Once upon a time, not terribly long ago, general aviation terminals were, at best, functional and friendly. The coffee pot behind the counter was always on and the Naugahyde furniture squeakily comfortable. General aviation airports are home to fixed base operators, those providers of essential services like fuel, aircraft parking and main tenance catering to business and private aircraft. They were ready to fuel you up, fix a few “squawks” (problems) and get you on your way again.
Fast forward to the present and things are decidedly different. Today’s new crop of business jet terminals are ‘brass and glass’ enclaves, ever more dramatic oases in the fast-paced, high-flying private jet world that for an increasing number of corporations is a significant feature of business travel today.
With increasing frequency businesses need to put their people in places off the route maps of commercial airlines. “The US has about 5,000 public use airports,” says Dan Hubbard, senior vice president of communications for the National Business Aviation Association. “Of those, about ten percent – or 500 – have some service by the airlines. General aviation can use nearly all 5,000 of those. Business aviation is a part of that.”
Tim Obitts refines the numbers further. The executive vice president of the National Air Transportation Association, an industry trade group that represents general aviation interests including FBOs, says 3,537 of those public use airports sport paved runways that are 3,000 feet or longer. Some 3,384 FBOs serve these general and business aviation fields.
Those fields are fertile these days. Look around the country and you’ll see FBOs at work erecting striking business aviation facilities that are anything but frivolous – despite their elegance.
Hardheaded facts of economic life drive the rush to construct new business aviation terminals. “Starting back in the early 1990s there was a desire by local authorities, by airports, to create a minimum standard [for FBO facilities],” says Obitts.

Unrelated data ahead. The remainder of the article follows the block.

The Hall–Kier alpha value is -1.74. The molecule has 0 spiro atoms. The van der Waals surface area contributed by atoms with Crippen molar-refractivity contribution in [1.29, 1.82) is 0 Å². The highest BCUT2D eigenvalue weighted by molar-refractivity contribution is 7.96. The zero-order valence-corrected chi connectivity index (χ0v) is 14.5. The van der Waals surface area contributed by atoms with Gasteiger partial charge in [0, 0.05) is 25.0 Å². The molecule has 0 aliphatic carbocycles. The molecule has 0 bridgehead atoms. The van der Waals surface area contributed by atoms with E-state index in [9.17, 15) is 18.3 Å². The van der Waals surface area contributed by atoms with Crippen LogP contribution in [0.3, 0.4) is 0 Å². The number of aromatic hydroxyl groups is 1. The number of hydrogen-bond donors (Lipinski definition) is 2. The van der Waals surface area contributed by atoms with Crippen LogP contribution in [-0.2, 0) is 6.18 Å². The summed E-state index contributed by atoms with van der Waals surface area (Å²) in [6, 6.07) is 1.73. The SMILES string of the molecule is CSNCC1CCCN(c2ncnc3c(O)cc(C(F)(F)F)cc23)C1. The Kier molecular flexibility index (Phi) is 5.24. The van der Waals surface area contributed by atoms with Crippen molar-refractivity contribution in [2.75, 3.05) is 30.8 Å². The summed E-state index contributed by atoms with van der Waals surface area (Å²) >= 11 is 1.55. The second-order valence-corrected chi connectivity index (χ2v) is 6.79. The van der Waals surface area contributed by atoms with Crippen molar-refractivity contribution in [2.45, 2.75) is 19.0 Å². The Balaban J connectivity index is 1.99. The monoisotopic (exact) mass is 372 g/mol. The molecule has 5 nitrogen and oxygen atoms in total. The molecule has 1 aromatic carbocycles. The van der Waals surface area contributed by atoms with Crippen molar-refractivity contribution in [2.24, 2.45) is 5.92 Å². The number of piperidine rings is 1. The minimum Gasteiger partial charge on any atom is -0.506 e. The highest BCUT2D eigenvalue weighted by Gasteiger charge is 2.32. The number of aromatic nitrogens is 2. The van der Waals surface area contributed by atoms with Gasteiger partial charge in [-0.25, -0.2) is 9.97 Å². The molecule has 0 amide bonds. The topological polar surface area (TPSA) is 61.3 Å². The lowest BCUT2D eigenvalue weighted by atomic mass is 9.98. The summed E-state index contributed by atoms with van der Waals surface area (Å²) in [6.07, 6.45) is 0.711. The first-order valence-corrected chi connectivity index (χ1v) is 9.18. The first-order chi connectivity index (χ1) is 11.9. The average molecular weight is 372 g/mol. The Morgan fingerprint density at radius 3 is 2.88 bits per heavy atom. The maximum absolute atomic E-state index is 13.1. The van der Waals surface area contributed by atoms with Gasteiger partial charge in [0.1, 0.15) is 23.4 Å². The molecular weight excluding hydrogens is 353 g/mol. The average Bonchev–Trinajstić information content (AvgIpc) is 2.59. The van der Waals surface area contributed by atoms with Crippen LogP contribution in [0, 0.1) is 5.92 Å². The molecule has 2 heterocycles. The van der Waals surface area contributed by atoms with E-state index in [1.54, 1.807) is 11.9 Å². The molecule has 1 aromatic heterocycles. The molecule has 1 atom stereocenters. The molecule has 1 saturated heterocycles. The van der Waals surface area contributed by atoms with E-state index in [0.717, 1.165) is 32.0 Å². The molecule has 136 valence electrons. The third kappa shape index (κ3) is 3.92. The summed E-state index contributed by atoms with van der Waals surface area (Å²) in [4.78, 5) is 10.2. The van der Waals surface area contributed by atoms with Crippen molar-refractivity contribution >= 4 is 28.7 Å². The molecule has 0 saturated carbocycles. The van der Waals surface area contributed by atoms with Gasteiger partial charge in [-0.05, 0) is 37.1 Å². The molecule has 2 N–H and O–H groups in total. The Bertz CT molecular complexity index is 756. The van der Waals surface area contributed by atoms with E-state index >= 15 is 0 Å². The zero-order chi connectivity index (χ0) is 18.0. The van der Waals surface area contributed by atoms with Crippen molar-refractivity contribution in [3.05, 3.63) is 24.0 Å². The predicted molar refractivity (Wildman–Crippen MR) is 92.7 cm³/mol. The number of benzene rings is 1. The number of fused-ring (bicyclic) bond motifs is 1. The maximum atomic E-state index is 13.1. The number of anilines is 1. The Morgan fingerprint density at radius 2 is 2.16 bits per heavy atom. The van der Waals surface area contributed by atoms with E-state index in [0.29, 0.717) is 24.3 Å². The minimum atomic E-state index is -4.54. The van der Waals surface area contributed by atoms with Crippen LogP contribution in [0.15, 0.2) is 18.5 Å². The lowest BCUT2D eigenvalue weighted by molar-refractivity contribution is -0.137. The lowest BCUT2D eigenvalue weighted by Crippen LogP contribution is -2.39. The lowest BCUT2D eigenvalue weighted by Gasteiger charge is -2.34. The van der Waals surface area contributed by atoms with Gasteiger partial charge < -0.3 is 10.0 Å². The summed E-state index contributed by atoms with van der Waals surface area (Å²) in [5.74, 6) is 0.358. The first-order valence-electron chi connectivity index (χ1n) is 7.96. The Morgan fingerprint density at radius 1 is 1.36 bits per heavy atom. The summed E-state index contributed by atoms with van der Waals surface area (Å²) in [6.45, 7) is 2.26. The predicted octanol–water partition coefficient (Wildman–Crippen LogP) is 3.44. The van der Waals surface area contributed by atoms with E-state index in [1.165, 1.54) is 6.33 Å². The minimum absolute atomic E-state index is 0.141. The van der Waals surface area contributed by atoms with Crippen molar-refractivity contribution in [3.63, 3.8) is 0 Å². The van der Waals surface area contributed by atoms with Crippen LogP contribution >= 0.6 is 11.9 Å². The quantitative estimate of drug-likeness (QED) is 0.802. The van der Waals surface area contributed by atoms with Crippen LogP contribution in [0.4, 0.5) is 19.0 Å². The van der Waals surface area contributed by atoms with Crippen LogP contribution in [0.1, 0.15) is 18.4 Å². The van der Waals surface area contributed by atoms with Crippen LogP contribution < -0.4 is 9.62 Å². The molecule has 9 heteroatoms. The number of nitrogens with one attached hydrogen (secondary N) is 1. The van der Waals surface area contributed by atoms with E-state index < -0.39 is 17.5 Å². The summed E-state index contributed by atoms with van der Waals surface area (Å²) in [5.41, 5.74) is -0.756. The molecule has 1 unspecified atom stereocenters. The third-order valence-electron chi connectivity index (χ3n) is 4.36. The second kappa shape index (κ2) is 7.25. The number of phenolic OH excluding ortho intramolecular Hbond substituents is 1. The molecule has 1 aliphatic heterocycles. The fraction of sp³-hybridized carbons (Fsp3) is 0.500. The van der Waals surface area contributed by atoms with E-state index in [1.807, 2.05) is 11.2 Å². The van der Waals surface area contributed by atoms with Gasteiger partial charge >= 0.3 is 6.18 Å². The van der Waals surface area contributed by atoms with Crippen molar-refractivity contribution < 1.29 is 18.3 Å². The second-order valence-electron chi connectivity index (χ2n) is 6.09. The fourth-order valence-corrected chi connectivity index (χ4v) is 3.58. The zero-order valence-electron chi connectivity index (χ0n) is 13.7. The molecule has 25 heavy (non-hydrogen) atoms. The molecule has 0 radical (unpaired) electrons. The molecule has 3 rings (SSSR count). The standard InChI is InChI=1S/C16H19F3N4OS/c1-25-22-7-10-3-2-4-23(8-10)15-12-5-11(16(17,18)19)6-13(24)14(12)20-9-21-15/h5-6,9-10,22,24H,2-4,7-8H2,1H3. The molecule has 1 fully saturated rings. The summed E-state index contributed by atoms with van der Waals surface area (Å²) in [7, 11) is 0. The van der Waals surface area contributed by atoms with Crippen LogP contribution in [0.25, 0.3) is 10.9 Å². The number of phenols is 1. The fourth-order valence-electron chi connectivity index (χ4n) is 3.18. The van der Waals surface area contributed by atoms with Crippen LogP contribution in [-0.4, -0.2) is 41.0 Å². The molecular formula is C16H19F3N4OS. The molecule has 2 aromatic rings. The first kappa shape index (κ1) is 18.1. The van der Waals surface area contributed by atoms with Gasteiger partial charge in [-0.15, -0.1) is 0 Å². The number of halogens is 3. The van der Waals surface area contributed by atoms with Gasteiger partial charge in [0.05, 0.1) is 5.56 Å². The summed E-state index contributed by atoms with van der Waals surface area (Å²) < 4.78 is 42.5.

Terminals, in essence, “would be a showcase, a first impression for the business traveler coming into the community,” a lens through which business guests, like venture capitalists and companies on the lookout for new economic opportunities, view the city. Airports “want to make a good impression to make sure they come back,” he says.
FBOs serve two audiences: passengers and pilots. Facilities have to appeal to both. The passengers’ corporation may be paying the ultimate bill, but it’s pilots who get them there and back safely.
“I’ve heard [of ] FBOs spending up to $30 million for their facilities,” says Andrew Perry, executive director of Houston Executive Airport, a bizjet mecca for the Bayou City located 28 miles west of downtown. “They’re spending that kind of money to service passengers and crews.”
BusinessJetCenter, an FBO at archrival Dallas Love Field, has with executive conference rooms and a special events room. Cat Clay, manager of sales and marketing, says there’s even a bucket of canine treats and an appropriate grass patch for four-legged fliers.
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